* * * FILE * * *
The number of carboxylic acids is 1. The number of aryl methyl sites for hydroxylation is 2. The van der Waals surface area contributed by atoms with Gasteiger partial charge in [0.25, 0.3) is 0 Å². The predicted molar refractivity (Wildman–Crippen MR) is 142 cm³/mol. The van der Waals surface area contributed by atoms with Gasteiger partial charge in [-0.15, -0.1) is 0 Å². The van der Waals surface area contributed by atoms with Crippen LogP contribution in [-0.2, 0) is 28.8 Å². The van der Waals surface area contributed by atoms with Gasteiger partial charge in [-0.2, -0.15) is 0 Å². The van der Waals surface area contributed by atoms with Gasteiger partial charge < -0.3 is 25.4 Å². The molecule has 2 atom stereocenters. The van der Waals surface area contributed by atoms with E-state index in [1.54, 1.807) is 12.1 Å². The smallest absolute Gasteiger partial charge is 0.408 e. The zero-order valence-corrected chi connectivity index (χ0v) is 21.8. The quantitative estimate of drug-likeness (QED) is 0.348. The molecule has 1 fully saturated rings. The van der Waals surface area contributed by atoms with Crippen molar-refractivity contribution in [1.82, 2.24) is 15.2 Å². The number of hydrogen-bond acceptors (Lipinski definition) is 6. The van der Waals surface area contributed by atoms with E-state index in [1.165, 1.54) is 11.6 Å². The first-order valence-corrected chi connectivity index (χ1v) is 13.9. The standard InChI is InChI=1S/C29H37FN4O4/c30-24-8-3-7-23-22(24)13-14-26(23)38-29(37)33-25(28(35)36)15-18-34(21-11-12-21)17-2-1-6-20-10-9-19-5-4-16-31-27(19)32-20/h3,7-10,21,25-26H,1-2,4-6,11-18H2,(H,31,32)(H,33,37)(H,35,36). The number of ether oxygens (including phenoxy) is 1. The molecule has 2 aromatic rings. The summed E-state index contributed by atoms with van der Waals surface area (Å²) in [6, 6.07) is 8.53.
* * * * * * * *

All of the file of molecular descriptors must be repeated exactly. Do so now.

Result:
The number of carboxylic acids is 1. The number of aryl methyl sites for hydroxylation is 2. The van der Waals surface area contributed by atoms with Gasteiger partial charge in [0.25, 0.3) is 0 Å². The predicted molar refractivity (Wildman–Crippen MR) is 142 cm³/mol. The van der Waals surface area contributed by atoms with Gasteiger partial charge in [-0.15, -0.1) is 0 Å². The van der Waals surface area contributed by atoms with Crippen LogP contribution in [-0.2, 0) is 28.8 Å². The van der Waals surface area contributed by atoms with Gasteiger partial charge in [-0.2, -0.15) is 0 Å². The van der Waals surface area contributed by atoms with Gasteiger partial charge < -0.3 is 25.4 Å². The molecule has 2 atom stereocenters. The van der Waals surface area contributed by atoms with E-state index in [1.54, 1.807) is 12.1 Å². The smallest absolute Gasteiger partial charge is 0.408 e. The zero-order valence-corrected chi connectivity index (χ0v) is 21.8. The quantitative estimate of drug-likeness (QED) is 0.348. The molecule has 1 fully saturated rings. The van der Waals surface area contributed by atoms with Crippen molar-refractivity contribution in [1.82, 2.24) is 15.2 Å². The number of hydrogen-bond acceptors (Lipinski definition) is 6. The van der Waals surface area contributed by atoms with E-state index in [1.165, 1.54) is 11.6 Å². The first-order valence-corrected chi connectivity index (χ1v) is 13.9. The standard InChI is InChI=1S/C29H37FN4O4/c30-24-8-3-7-23-22(24)13-14-26(23)38-29(37)33-25(28(35)36)15-18-34(21-11-12-21)17-2-1-6-20-10-9-19-5-4-16-31-27(19)32-20/h3,7-10,21,25-26H,1-2,4-6,11-18H2,(H,31,32)(H,33,37)(H,35,36). The number of ether oxygens (including phenoxy) is 1. The molecule has 2 aromatic rings. The summed E-state index contributed by atoms with van der Waals surface area (Å²) in [6, 6.07) is 8.53.